- Clean or Replace the Plug:
Now check the spark plug and if it is dirty, you can either clean it with gasoline or spray some brake cleaner on it.
If that does not work, clean the plug with a wire brush.
However, if the spark plug is severely damaged only cleaning it will not work, so you should replace it instead.
Related Post: 5 Lawn Mower Bad Spark Plug Symptoms to Look Out For!
3. Check On The Current Condition Of The Air Filter:
If the air filter is dirty, clogged, or gummed up, it will limit airflow and allow debris to enter the mower engine, causing premature wear or failure.
- Foam Air Filter:
If you have a foam filter on your lawn mower, remove it to clean the filter and foam element. Then oil the foam filter element and squeeze the extra oil out before reinstalling the filter. If the filter looks too bad, replace it.
- Paper Air Filter:
Similarly, get access and clean it. If cleaning is not enough, replace the filter.
4. Inspect Whether the Carburetor Is Clogged or Requires Adjustments:
- Dirty or clogged Carb:
Remove the gas line to get clear access to the carb bottom and clean it. Then check and clean the gasket ring before reassembling everything.
- Flooding Carburetor:
If you have a flooding carburetor, remove the carburetor to have a better look up close.
Take the needle off to confirm whether the ring sitting inside the needle rubber tip is worn out or not. If the ring looks bad, replace the needle.
Also, check the bowl gasket and if it needs replacement, do that. Or, simply rebuild the carburetor.
Related Post: 8 Common Lawn Mower Carburetor Problems (Fixes Included)
5. Look for Any Battery Issues:
A corroded/damaged battery, loose battery links, or worn-out cable connections can also cause starting difficulties or complete failure.
So, check the battery connections to ensure that battery cables are good in shape and tighten enough.
If the cable eyelet not rotating against the battery terminals, it means the connecting bolts are tight enough. But if not, tighten the bolts.
Then, look for any sign of corrosion around the battery terminals, and if you see it, clean the surrounding areas thoroughly with a steel brush.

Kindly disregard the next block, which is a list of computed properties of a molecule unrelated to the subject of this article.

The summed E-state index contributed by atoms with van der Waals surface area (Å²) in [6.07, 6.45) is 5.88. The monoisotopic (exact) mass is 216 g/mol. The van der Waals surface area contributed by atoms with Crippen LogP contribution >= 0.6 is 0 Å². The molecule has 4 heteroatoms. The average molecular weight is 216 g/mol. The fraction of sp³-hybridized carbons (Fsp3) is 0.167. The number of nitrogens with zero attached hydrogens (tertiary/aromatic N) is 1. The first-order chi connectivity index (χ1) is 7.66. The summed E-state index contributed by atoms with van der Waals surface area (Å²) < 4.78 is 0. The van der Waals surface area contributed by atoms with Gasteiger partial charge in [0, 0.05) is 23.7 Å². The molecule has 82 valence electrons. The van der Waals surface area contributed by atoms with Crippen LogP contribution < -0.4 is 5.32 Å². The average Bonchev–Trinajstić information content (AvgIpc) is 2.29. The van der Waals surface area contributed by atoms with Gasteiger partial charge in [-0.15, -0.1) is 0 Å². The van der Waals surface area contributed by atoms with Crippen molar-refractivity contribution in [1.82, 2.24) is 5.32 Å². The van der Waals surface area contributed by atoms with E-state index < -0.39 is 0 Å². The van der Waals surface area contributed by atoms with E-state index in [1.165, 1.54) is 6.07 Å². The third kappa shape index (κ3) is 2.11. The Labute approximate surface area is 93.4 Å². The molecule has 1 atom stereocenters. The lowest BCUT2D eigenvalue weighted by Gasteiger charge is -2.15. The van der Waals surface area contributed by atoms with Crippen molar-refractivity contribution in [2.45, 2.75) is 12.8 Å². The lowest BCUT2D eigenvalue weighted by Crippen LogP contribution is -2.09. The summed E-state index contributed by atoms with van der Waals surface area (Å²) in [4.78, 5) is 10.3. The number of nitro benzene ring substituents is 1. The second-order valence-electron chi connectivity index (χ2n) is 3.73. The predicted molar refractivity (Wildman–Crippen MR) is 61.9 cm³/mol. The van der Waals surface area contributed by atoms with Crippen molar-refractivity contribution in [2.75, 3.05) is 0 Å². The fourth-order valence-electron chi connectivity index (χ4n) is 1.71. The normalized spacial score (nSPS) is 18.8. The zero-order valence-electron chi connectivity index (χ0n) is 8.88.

Test the battery, and if it does not have enough volts required, replace the battery.
6. Inspect The Choke System for Any Potential Issue in There
If anything goes wrong or fails in the choke system, your mower will start slowly or not at all. Check that your lawn mower choke system is working properly.
If you move the throttle and the choke doesn’t react or do anything, that means you need to adjust the choke system.
Use a 5/16 socket or Torx bit to adjust the choke cable to fix the choke system.
7. Check The Ignition Coil & Make Necessary Changes:
When the ignition coil deteriorates, it will also lead the lawn mower to witness similar difficulties.
So, test the ignition coil to confirm whether it’s good or bad.
If the test result shows that the ignition has turned bad, replace it.
Frequently Asked Questions (FAQs)
Can I use E15 – E85 for my lawn mower?
No, you should not.
Is it possible and healthy to use car fuel for a lawn mower?
Yes, you can but check your user manual to make sure that your mower won’t get in trouble for that particular fuel type.
How often should I replace the fuel on my lawn mower?
Change the fuel after 90 days.
If your lawn mower turns over but won’t start, check these seven possible causes straight away.
If the problem persists, contact your nearest dealer or workshop as soon as possible.